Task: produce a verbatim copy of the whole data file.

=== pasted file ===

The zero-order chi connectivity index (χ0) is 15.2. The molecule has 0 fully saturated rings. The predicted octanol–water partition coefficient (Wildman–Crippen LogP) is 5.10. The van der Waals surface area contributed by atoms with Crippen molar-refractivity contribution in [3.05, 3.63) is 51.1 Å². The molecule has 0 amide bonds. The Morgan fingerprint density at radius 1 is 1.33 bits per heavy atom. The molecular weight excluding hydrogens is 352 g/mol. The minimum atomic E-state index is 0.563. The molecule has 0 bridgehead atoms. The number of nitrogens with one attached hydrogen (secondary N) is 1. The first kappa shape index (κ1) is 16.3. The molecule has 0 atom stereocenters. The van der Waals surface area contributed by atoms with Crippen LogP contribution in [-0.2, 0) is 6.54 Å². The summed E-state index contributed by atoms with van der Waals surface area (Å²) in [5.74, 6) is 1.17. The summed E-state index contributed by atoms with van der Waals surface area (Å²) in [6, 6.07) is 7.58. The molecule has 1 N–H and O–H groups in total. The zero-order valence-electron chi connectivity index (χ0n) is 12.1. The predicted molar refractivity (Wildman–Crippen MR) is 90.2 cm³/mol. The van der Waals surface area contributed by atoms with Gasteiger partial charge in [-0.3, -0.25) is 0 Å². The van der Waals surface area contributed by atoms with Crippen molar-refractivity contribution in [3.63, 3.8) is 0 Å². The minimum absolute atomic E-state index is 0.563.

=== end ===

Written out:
The zero-order chi connectivity index (χ0) is 15.2. The molecule has 0 fully saturated rings. The predicted octanol–water partition coefficient (Wildman–Crippen LogP) is 5.10. The van der Waals surface area contributed by atoms with Crippen molar-refractivity contribution in [3.05, 3.63) is 51.1 Å². The molecule has 0 amide bonds. The Morgan fingerprint density at radius 1 is 1.33 bits per heavy atom. The molecular weight excluding hydrogens is 352 g/mol. The minimum atomic E-state index is 0.563. The molecule has 0 bridgehead atoms. The number of nitrogens with one attached hydrogen (secondary N) is 1. The first kappa shape index (κ1) is 16.3. The molecule has 0 atom stereocenters. The van der Waals surface area contributed by atoms with Crippen LogP contribution in [-0.2, 0) is 6.54 Å². The summed E-state index contributed by atoms with van der Waals surface area (Å²) in [5.74, 6) is 1.17. The summed E-state index contributed by atoms with van der Waals surface area (Å²) in [6, 6.07) is 7.58. The molecule has 1 N–H and O–H groups in total. The zero-order valence-electron chi connectivity index (χ0n) is 12.1. The predicted molar refractivity (Wildman–Crippen MR) is 90.2 cm³/mol. The van der Waals surface area contributed by atoms with Gasteiger partial charge in [-0.3, -0.25) is 0 Å². The van der Waals surface area contributed by atoms with Crippen molar-refractivity contribution in [3.63, 3.8) is 0 Å². The minimum absolute atomic E-state index is 0.563.